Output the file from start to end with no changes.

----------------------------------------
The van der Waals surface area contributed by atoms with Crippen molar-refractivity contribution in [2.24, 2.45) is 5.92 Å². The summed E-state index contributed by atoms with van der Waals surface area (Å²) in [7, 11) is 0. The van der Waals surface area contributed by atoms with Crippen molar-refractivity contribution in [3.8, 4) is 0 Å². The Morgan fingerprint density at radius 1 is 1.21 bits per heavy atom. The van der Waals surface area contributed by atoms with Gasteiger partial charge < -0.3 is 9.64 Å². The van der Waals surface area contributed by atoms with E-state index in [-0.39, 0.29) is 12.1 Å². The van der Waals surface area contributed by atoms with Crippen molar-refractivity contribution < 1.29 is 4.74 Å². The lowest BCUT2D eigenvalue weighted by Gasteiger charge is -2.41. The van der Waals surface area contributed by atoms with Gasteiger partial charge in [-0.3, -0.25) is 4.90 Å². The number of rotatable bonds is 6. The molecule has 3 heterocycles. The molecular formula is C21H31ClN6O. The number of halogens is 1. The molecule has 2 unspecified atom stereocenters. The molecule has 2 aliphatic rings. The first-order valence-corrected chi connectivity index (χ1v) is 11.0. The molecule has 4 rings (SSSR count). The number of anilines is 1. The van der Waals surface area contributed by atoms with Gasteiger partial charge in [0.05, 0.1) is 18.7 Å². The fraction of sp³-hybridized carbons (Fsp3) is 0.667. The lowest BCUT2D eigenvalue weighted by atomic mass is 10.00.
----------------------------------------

The van der Waals surface area contributed by atoms with Crippen molar-refractivity contribution in [2.24, 2.45) is 5.92 Å². The summed E-state index contributed by atoms with van der Waals surface area (Å²) in [7, 11) is 0. The van der Waals surface area contributed by atoms with Crippen molar-refractivity contribution in [3.8, 4) is 0 Å². The Morgan fingerprint density at radius 1 is 1.21 bits per heavy atom. The van der Waals surface area contributed by atoms with Gasteiger partial charge < -0.3 is 9.64 Å². The van der Waals surface area contributed by atoms with E-state index in [-0.39, 0.29) is 12.1 Å². The van der Waals surface area contributed by atoms with Crippen molar-refractivity contribution < 1.29 is 4.74 Å². The lowest BCUT2D eigenvalue weighted by Gasteiger charge is -2.41. The van der Waals surface area contributed by atoms with Gasteiger partial charge in [-0.3, -0.25) is 4.90 Å². The number of rotatable bonds is 6. The molecule has 3 heterocycles. The molecular formula is C21H31ClN6O. The number of halogens is 1. The molecule has 2 unspecified atom stereocenters. The molecule has 2 aliphatic rings. The first-order valence-corrected chi connectivity index (χ1v) is 11.0. The molecule has 4 rings (SSSR count). The number of anilines is 1. The van der Waals surface area contributed by atoms with Gasteiger partial charge in [0.05, 0.1) is 18.7 Å². The fraction of sp³-hybridized carbons (Fsp3) is 0.667. The lowest BCUT2D eigenvalue weighted by atomic mass is 10.00.